Steven Yeun plays both sides of his heritage for the unsettling ‘Burning’

Former “Walking Dead” actor Steven Yeun speaks fluent Korean in “Burning,” working hard to eliminate his American accent, yet his character still stands out as “otherly.”
(Kirk McKoy / Los Angeles Times)

Millions last saw Steven Yeun being gruesomely dispatched on “The Walking Dead,” but here he is, in the flesh, hale and hearty in this Los Feliz ristorante. In real life a cross between earnest, solid Glenn of “TWD” and smooth, cool guy Ben of his new South Korean noir, “Burning,” the actor is friendly and comfortable in his own skin. And busy.

“I’ve been very fortunate,” he says. “I wish I could say it was some conscious choice to choose these four films, but really they were just the best opportunities that came my way.

“The reality is there’s not a vast, open landscape for someone like myself, even after something as successful as that show. But I’m lucky to be born in this era, when Asian American actors who came before me never even had a shot to do something as off-kilter or maybe not-so obvious” as his last several films.

Since “TWD,” Yeun has been moving from one intriguing project to another. Apart from voice gigs on animated series, he had his first feature starring role in “Mayhem,” as a corporate lawyer exacting revenge. He followed that with “Okja” for celebrated South Korean auteur Bong Joon Ho, then appeared in this year’s buzzy “Sorry to Bother You” for Boots Riley.


The Oscar-contending “Burning,” based on a Haruki Murakami story, is an unsettling mystery in which Yeun’s Ben could be a Korean Jay Gatsby … or “American Psycho’s” Patrick Bateman. In it, Young Jong-su (Yoo Ah-In) falls for old classmate Hae-mi (Jeon Jong-seo); she, in turn, falls for the enigmatic Ben — wealthy, detached, confident, handsome. Ben befriends Jong-su almost against Jong-su’s will. Then, Hae-mi disappears.

Steven Yeun describes why working on “Burning” was so personally meaningful to him as a Korean American and his transition coming off of “The Walking Dead.”

Yeun won the Los Angeles Film Critics Assn. supporting actor honor for the role earlier this week, while the film took the top Korean Grand Bell prize and the FIPRESCI Prize at Cannes for venerated director Lee Chang-dong. It’s Lee’s second win.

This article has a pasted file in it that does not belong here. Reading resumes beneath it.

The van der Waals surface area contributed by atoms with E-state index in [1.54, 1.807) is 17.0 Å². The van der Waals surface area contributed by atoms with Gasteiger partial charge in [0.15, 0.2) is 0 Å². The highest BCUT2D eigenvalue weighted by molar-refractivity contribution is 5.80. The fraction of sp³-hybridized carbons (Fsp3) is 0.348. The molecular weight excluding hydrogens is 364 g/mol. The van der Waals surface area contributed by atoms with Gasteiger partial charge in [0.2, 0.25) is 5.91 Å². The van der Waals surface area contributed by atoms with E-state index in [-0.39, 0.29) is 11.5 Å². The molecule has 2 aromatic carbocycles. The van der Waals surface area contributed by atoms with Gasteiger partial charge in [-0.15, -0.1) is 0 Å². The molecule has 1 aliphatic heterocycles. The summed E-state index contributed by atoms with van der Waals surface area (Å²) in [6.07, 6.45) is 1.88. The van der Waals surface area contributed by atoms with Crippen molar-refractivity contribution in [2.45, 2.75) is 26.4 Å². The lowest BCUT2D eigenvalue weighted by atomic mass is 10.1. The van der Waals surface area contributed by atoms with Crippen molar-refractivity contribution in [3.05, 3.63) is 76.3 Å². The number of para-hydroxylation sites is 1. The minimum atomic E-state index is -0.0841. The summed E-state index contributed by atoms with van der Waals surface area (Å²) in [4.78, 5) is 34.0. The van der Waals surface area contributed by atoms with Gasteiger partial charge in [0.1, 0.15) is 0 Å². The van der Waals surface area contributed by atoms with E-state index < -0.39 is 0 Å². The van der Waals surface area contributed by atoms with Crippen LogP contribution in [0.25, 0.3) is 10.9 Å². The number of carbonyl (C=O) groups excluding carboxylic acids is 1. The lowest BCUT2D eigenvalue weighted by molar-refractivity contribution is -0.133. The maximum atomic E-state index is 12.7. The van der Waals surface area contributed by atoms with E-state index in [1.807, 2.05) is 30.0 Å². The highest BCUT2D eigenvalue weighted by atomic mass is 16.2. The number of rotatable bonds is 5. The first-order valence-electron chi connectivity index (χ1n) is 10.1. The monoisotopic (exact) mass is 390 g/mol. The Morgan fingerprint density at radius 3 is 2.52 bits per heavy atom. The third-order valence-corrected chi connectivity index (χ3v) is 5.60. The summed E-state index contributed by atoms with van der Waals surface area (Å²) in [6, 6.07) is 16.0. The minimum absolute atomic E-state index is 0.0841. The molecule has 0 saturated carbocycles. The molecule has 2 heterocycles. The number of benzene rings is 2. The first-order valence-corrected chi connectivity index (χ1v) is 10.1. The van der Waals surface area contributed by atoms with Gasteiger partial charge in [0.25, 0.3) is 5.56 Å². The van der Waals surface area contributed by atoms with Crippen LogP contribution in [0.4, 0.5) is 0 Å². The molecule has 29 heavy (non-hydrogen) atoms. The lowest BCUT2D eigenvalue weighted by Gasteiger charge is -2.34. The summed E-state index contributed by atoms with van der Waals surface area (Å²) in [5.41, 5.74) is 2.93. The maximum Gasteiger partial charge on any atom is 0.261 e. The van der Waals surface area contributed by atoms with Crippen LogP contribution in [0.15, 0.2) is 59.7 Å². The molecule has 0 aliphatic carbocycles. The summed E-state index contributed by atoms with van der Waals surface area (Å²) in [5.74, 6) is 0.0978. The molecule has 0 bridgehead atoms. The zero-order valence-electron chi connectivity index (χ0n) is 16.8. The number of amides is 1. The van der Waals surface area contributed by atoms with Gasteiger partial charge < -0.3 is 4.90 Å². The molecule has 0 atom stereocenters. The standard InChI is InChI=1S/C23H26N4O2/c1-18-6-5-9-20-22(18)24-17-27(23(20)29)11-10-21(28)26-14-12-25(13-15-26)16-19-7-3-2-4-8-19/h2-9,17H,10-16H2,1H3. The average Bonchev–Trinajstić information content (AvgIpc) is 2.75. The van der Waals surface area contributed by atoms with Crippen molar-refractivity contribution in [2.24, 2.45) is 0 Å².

“He shows you what it is, rather than telling you what it is,” Yeun says of “Director Lee.” “He leaves it to you to reflect on what you just saw. You look at ‘Peppermint Candy,’ you look at ‘Secret Sunshine’ or ‘Oasis’ or ‘Poetry’; those were never tales of morality. He was just showing you … as long as there’s black, there’s white, and this gray in between.”

By now, it’s out there that the ending of “Burning” is ambiguous. Yeun can argue persuasively for multiple interpretations, and clearly enjoys doing so. The actor’s choices, known only to him, had to be subtle enough to serve several possibilities. He says multiple viewings of the film can add layers of understanding.

“How Ben views the world doesn’t change, based on the decision I made for him,” Yeun says. “Nature just is. It doesn’t care who it takes out … it just does what it does. That’s the nature of nature. It’s man’s struggle with something he can never control.”

While there’s a visceral, beating heart to “Burning” — Jong-su’s desire, jealousy and desperation; Hae-mi’s touching search for meaning — Ben is unnervingly aloof.

You can lean very much into complete nihilism: Everything is meaningless. Or you can flip it to the other side.

Steven Yuen

Yeun says, “You can lean very much into complete nihilism: Everything is meaningless. Or you can flip it to the other side: If everything is meaningless, I imbue it all with meaning. I am my own God. I can do what I want with purpose, with a nihilistic optimism. In his mind, there is no good and bad. It is just what is.”

That Yeun speaks fluent Korean in the film may surprise even his fans; he was born in Seoul but grew up in Saskatchewan and Michigan. He says he worked hard to eliminate his American accent for “Burning”: “If there is any other-ness in the way Ben speaks, it’s from what he says. He’s speaking very poetically or literarily. It could easily be perceived as pretension, but Ben executes it with such effortlessness, it’s like, ‘Oh, that’s just how he talks.’ He’s … weird.”

In other ways, Lee embraced the Yankee in Yeun.

“What does a person who doesn’t adhere to the social system of Korea move like? That’s Ben: His carefree attitude of ‘I’ll be respectful when I want to be respectful. I don’t play the games of this society; I’m me wherever I am.’ And that is jarring, especially when you’re in a society that’s very predicated on — You’re supposed to talk this way to your elders and you’re supposed to talk this way to people below you. So for someone to do it without feeling like they’re forced to do it, but they’re just operating within their own narrative, is scary. ‘Whoa — that guy’s so free, I don’t like it.’ Or ‘I love it!’ It’s an attractive quality or a jarring quality, depending on who you are.

“But Ben’s trapped too. If you’re alone in your ivory tower, you’re alone. It’s not a great feeling to be alone. You still want to be part of the ocean; you don’t want to be this singular wave that’s just [moving] in nothing.”

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